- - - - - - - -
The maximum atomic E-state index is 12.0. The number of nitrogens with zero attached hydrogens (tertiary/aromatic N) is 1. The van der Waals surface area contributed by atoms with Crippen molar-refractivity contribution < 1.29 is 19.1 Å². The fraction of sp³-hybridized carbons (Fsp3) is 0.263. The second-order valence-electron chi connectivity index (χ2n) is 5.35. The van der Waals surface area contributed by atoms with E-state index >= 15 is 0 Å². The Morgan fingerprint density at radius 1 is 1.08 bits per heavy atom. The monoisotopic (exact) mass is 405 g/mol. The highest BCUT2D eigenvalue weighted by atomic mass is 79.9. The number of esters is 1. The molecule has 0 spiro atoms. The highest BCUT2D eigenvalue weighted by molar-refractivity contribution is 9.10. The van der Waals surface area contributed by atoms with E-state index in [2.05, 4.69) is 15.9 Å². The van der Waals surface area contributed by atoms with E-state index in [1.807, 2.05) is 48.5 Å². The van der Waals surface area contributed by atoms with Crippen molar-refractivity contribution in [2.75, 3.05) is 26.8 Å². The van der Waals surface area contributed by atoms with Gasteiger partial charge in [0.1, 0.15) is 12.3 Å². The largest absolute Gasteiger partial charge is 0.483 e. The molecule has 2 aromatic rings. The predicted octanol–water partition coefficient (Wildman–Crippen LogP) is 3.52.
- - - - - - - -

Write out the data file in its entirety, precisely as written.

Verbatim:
The maximum atomic E-state index is 12.0. The number of nitrogens with zero attached hydrogens (tertiary/aromatic N) is 1. The van der Waals surface area contributed by atoms with Crippen molar-refractivity contribution < 1.29 is 19.1 Å². The fraction of sp³-hybridized carbons (Fsp3) is 0.263. The second-order valence-electron chi connectivity index (χ2n) is 5.35. The van der Waals surface area contributed by atoms with E-state index >= 15 is 0 Å². The Morgan fingerprint density at radius 1 is 1.08 bits per heavy atom. The monoisotopic (exact) mass is 405 g/mol. The highest BCUT2D eigenvalue weighted by atomic mass is 79.9. The number of esters is 1. The molecule has 0 spiro atoms. The highest BCUT2D eigenvalue weighted by molar-refractivity contribution is 9.10. The van der Waals surface area contributed by atoms with E-state index in [2.05, 4.69) is 15.9 Å². The van der Waals surface area contributed by atoms with E-state index in [1.807, 2.05) is 48.5 Å². The van der Waals surface area contributed by atoms with Crippen molar-refractivity contribution in [2.75, 3.05) is 26.8 Å². The van der Waals surface area contributed by atoms with Gasteiger partial charge in [0.1, 0.15) is 12.3 Å². The largest absolute Gasteiger partial charge is 0.483 e. The molecule has 2 aromatic rings. The predicted octanol–water partition coefficient (Wildman–Crippen LogP) is 3.52.